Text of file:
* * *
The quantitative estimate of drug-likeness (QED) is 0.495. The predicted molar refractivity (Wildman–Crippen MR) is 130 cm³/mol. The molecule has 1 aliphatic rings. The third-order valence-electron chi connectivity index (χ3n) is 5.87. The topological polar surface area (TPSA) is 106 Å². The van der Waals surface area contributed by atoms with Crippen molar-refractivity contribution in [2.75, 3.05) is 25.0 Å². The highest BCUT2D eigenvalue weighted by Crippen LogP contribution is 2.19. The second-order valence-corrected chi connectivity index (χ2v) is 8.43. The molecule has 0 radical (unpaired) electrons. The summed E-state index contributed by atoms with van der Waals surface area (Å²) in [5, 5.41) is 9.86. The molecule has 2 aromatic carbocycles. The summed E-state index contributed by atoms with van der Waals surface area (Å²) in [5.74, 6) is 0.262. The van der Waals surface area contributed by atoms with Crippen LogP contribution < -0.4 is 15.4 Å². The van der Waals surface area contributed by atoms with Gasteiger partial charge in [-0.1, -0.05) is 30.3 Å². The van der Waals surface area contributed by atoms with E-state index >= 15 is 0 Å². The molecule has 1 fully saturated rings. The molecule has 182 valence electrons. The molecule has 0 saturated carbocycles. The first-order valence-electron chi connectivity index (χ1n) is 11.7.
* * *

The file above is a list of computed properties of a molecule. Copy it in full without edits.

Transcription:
The quantitative estimate of drug-likeness (QED) is 0.495. The predicted molar refractivity (Wildman–Crippen MR) is 130 cm³/mol. The molecule has 1 aliphatic rings. The third-order valence-electron chi connectivity index (χ3n) is 5.87. The topological polar surface area (TPSA) is 106 Å². The van der Waals surface area contributed by atoms with Crippen molar-refractivity contribution in [2.75, 3.05) is 25.0 Å². The highest BCUT2D eigenvalue weighted by Crippen LogP contribution is 2.19. The second-order valence-corrected chi connectivity index (χ2v) is 8.43. The molecule has 0 radical (unpaired) electrons. The summed E-state index contributed by atoms with van der Waals surface area (Å²) in [5, 5.41) is 9.86. The molecule has 2 aromatic carbocycles. The summed E-state index contributed by atoms with van der Waals surface area (Å²) in [5.74, 6) is 0.262. The van der Waals surface area contributed by atoms with Crippen LogP contribution < -0.4 is 15.4 Å². The van der Waals surface area contributed by atoms with Gasteiger partial charge in [-0.1, -0.05) is 30.3 Å². The van der Waals surface area contributed by atoms with E-state index >= 15 is 0 Å². The molecule has 1 fully saturated rings. The molecule has 182 valence electrons. The molecule has 0 saturated carbocycles. The first-order valence-electron chi connectivity index (χ1n) is 11.7.